News & Events

Top Ten States with the Highest Grocery Bills

This is one “Top Ten” list that South Carolina doesn’t want to be on, but we are.  In fact, we’re in second place.  We share this dubious honor with states like Hawaii and Alaska that have high delivery costs, but we don’t have that excuse. selected ingredients for a simple dinner for a family of four: chicken breasts, potatoes, apples and milk. The average nationwide cost for this meal is about $15 but in SC the cost is $24.11.  The primary issues in South Carolina are availability and access, compounded by poverty.

Grocery companies build stores in large metropolitan areas, leaving many small towns and rural areas (much of South Carolina) without close-by stores to purchase healthy food.  It is common for people in these “Food Deserts” to have to travel 10, 20 or more miles to find a full-service market with a wide selection of fresh produce.  Lack of public transportation compounds the problem.  Finally, Jasper and Hampton Counties have wide levels of deep poverty for a host of reasons not readily overcome.

The problems of hunger and poverty are complex and there are no easy solutions. For many people in our service area, Second Helpings is essential to their getting enough food.  We are always looking for ways to improve our service.  Any suggestions, ideas, or help you can offer would be appreciated.

Click on the link to read the full article about the Top Ten List.

As the saying goes “It takes a village” but in our case a farm

Our “Village” is Dempsey Farms out on St. Helena Island.  As part of our mission and our Expanded Food Source Initiative, Second Helpings is always seeking out new food sources. High on our list are ones that provide fresh produce.  We are proud to have them as our newest food donation partner.

Dempsey Farms has been a family run business for almost 60 years, started shortly after J.W. Dempsey moved his young family to Beaufort. Dempsey-Farms-TruckThey primarily sold their produce to businesses until the poor economic conditions in the early 70’s forced them to rethink their business model and convert to a U- Pick It Farm. They currently have around 170 acres of land just off of Sea Island Parkway where they grow all kinds of beautiful vegetables and fruits (green beans, strawberries, squash, corn, melon tomatoes and peppers).  Ted, a retired educator runs the farm stand and he has a variety of fresh picked vegetables ready to purchase for those who’d prefer not to venture into the fields.  I was fortunate enough to pick up some big juicy strawberries, beans and squash. Half the green beans never made it back home, but instead were eaten on the way back to the Second Helpings office.  Munching on those beans brought me back to my childhood when my mother would pile all eight kids in the big station wagon and take us to the local farm in New Jersey to purchase our vegetables and enjoy the fresh air.  Yes, NJ has farms; it is known as the Garden State!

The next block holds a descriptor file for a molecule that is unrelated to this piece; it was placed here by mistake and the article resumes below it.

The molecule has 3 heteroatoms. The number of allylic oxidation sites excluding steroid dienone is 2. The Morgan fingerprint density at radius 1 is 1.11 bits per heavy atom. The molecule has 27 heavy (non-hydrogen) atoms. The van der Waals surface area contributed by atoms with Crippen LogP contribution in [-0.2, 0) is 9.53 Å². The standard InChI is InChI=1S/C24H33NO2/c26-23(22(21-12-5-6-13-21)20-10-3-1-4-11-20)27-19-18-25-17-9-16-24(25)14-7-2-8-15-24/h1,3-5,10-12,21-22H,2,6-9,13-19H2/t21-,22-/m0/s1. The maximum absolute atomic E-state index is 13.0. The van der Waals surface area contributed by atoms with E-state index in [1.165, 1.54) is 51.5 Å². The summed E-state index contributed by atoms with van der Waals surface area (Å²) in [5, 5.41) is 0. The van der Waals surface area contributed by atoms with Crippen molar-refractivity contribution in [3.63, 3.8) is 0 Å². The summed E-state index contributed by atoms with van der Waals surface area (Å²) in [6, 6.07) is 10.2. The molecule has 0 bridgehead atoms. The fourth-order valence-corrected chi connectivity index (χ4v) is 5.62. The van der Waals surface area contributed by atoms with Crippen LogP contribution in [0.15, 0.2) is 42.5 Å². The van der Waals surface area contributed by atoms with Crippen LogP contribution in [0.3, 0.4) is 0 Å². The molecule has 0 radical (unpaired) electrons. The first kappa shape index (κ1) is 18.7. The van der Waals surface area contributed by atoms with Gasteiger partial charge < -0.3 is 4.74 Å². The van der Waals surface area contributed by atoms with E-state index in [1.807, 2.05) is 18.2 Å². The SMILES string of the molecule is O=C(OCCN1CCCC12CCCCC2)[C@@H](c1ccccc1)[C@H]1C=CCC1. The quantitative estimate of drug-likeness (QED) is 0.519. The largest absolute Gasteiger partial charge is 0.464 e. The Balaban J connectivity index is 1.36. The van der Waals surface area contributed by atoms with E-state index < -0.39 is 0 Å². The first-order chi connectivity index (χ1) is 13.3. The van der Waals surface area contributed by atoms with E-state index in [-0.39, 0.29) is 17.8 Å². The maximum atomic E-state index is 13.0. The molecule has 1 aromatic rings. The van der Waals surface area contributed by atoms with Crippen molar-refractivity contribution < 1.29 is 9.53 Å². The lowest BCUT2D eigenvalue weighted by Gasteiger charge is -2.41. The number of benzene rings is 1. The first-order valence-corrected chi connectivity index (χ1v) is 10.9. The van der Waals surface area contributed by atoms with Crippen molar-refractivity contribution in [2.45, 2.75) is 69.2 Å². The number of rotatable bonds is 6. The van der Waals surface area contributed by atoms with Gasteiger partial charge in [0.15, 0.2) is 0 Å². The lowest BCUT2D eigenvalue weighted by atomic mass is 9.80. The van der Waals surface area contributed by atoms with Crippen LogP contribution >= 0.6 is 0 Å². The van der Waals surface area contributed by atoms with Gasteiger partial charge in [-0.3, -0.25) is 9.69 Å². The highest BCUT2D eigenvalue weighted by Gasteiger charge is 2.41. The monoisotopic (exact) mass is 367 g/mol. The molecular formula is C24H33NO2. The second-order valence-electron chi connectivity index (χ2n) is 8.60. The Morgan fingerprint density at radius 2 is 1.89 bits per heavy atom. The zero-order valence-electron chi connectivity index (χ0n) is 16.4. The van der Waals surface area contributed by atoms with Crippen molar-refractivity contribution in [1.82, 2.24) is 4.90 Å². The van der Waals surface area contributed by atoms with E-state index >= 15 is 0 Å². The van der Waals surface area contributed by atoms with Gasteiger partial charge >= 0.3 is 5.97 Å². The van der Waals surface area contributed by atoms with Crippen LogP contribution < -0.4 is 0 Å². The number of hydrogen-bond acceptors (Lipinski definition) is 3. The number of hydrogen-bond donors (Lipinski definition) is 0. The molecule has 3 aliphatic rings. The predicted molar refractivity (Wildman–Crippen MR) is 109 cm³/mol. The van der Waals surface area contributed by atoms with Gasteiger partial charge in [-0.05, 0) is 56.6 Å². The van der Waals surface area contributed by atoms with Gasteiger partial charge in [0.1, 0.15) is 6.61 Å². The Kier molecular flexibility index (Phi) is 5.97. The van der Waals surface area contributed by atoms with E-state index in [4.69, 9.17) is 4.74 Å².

Dempsey-Farms-VeggiesWe can’t thank them enough for partnering with us in our quest to end hunger in the Lowcountry. As you can see, their vegetable donations are beautiful even though they are considered either too big, too small, not pretty enough to sell or just excess inventory.  However, to us and all the people we feed, they are just perfect!  Visit their website or like them on Facebook to learn more about their wonderful farm and delicious vegetables (

Share the Bounty – September 29

Join us for our Share the Bounty event on September 29, 2016 and help Fight Hunger in a Big Way.

Hosted by Jesse Blanco, star of “Eat It and Like It” on WSAV, it will be a fun-filled evening with:

  • Dinner and Bar
  • Door Prizes
  • Silent Auction
  • Fun Surprises

Join us at Windows on the Waterway in the Skull Creek Marina for a grand evening by Celebrations Catering and Events.

Tickets are $100 per person
Call the Second Helpings office at 843-689-3689 to reserve your seat now!

All proceeds support the Second Helpings Food Rescue Program
We feed thousands of people every week and over 22,000 people annually in the Lowcountry!

See and print our event flyer.